Optimism and resilience
Great leaders are “glass-half-full” people. In contemporary jargon, you can say that they possess a growth mindset. They believe in a bright tomorrow, that things will go their way and that every problem can be solved. This doesn’t mean that they’re delusional. Far from it. Optimists have shitty days too. They are human after all. But they don’t let speedbumps derail them. Crucially, they don’t view mistakes as failures; they see them as opportunities to learn and grow. And they apply this to their people as much as they do to themselves.
When you pair optimism with resilience, the result is an unstoppable force. A belief that all will be well in the end, combined with a dogged determination to just “keep showing up”, will by definition result in a remarkable success rate (or, at worst, an impressively low rate of failure). Winston Churchill, one of my entirely un-original leadership heroes, supposedly said that “success is going from failure to failure without losing your enthusiasm”. Whether or not he actually said it, I have nevertheless found myself chanting it under my breath quite frequently in 2020 thus far.
Of course optimists get frustrated, scared and flustered, and they definitely doubt themselves from time to time, but they don’t let any of this stop them. They keep moving. Also, they keep “The Game Face”. Keep your meltdowns and your tears for private, and keep calm, clear and self-assured with your team. You can be honest about how you feel, but nothing breeds panic and anxiety like, well, panic and anxiety.
I’ve yet to encounter a great leader who is not also a voracious, lifelong learner. This generally isn’t something they choose; it’s something they just are. And whilst it certainly helps to have a bookshelf full of business books from which to draw incessant and infuriating pearls of wisdom, even more important is a broad, boundless, unquenchable thirst for knowledge across a wide range of things and a downright annoying desire to understand how things work.
Curiosity builds “T-shaped” people, who have deep expertise or specialisation in a particular field, but who also know a lot about a broad range of subjects. A “curious creative” (another unstoppable power combo) will have at her disposal an exponentially larger number of Crayolas than her less-curious creative counterpart. She’ll also know how to draw on oils, pastels and other media to craft a wider variety of outputs, and won’t be content to just consider the blank rectangle in front of her. To a curious creative, the whole world is a canvas.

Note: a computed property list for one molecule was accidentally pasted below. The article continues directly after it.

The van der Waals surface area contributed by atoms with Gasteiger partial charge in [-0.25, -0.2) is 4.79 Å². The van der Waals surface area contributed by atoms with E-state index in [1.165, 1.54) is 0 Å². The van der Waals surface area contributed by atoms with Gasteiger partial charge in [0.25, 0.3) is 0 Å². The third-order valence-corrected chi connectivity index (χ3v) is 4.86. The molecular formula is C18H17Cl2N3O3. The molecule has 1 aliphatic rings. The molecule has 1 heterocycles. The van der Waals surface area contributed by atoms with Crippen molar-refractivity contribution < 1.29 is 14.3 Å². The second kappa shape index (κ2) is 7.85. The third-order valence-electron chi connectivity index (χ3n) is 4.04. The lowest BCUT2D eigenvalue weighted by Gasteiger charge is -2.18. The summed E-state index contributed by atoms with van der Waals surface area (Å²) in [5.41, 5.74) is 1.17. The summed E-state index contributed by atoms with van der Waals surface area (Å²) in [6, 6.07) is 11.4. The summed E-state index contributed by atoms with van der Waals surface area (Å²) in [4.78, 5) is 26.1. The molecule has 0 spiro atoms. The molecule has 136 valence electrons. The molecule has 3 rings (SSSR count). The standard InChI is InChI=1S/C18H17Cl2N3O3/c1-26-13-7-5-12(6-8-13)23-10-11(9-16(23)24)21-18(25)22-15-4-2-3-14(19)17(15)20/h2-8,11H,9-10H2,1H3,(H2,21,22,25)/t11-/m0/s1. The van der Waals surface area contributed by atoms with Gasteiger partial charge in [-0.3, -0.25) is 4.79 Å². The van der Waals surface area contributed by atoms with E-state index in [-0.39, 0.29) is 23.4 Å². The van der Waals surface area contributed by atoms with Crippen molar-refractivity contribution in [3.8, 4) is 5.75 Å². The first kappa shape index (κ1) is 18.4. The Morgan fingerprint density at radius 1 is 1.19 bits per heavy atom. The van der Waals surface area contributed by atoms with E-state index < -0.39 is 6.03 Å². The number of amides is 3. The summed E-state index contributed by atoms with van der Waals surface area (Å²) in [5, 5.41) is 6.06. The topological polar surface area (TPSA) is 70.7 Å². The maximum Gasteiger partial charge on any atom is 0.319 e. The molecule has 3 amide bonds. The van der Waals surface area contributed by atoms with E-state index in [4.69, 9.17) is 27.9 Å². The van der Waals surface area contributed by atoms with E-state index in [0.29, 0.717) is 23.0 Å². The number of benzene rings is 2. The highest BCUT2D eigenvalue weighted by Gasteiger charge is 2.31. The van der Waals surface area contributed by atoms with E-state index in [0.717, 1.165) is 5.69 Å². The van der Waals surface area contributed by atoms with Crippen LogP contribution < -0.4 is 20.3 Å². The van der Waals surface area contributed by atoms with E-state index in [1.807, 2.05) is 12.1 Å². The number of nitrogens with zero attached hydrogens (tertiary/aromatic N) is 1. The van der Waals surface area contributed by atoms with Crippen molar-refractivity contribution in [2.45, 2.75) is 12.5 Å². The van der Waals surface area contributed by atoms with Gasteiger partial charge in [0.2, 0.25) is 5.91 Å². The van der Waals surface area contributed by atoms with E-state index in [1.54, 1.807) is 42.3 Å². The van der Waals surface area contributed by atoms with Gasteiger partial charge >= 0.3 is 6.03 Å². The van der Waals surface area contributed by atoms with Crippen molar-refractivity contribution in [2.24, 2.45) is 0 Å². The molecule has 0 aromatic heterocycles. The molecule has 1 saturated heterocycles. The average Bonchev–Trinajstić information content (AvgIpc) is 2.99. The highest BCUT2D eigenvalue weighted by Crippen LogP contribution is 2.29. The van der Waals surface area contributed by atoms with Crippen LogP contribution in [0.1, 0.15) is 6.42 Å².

Diversity, innovation, endless potential – without curiosity, none of these is truly possible. Neither, come to think of it, is empathy. Without a curiosity for the experiences and perspectives of others, how can you hope to come close to understanding them? Or at the very least, appreciating that you can’t?
Proactivity (and the Art of Delegation)
Great leaders don’t wait to be asked to do something, they just get on with it. You can spot them in your business. Look around the screen on your next Zoom call. You know who they are. They’re the ones who are always looking for ways to improve things, who aren’t content to sit and wait for someone else to fix obstacles that hinder their performance, who constantly surprise you with their initiative. They exhibit a “bias to action”; they’re prepared to “move fast and break things”. They get shit done. As a result, they tend to be very, very busy, as everyone wants a piece of them on their projects.
But great leaders can’t do everything themselves. They realise that their ability to deliver at scale relies on effective delegation. This is what ultimately separates excellent “doers” from exceptional leaders. Drawing on Items 1 to 8 above, great leaders set their minds on what they need to do, and inspire, motivate, cajole and hustle others to get it done. Creative and proactivity – yet another marriage made in heaven.
I’ll keep this final point short, although I could easily unpack it into 10 sub-items (so maybe I’m cheating a bit here). Be the consummate professional in all that you do. Communicate clearly, communicate often, communicate well. Check your grammar and spelling. Learn how to write and format a formal letter. Be courteous and polite. Do what you say when you’re going to do it. Get back to people. Be honest, fair, reasonable and reliable. Don’t shy away from tough conversations, but be constructive and measured when having them. Think of the most upstanding person you know, visualise them, and aspire to be them. Never forget that you’re a brand, and that your brand projects beyond you. Make sure people are singing your praises when you’re not in the room, not plotting your demise – or worse, expressing crushing indifference.
…and there it is. This is my list. Well, the latest iteration of it in any event. It was slightly different a few months ago, and it will be slightly different in a few months time. But I will continuously come back to it and refine it. I will read it prior to every interview I conduct, and every task and goal I set for myself. It means a lot to me because it reflects my personal journey and the sum of my experiences to date. I hope that you will find it helpful in some way.
If you were diligent enough to jot down your Top 10 at the start, how does it compare now that you’ve read mine? Slide into my DMs – I’d love to compare notes.
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Author: Andrew Allison is our very own Chief Commercial Officer at Red & Yellow. He has a particular passion for education, transformation and media/digital law. In addition to being our CCO, he currently serves as a non-executive director of the Advertising Regulatory Board, and as a Public Representative of the Press Council of South Africa. He also established and chaired the Regulatory Affairs Council of the IAB SA (Interactive Advertising Bureau) between 2013 and 2017.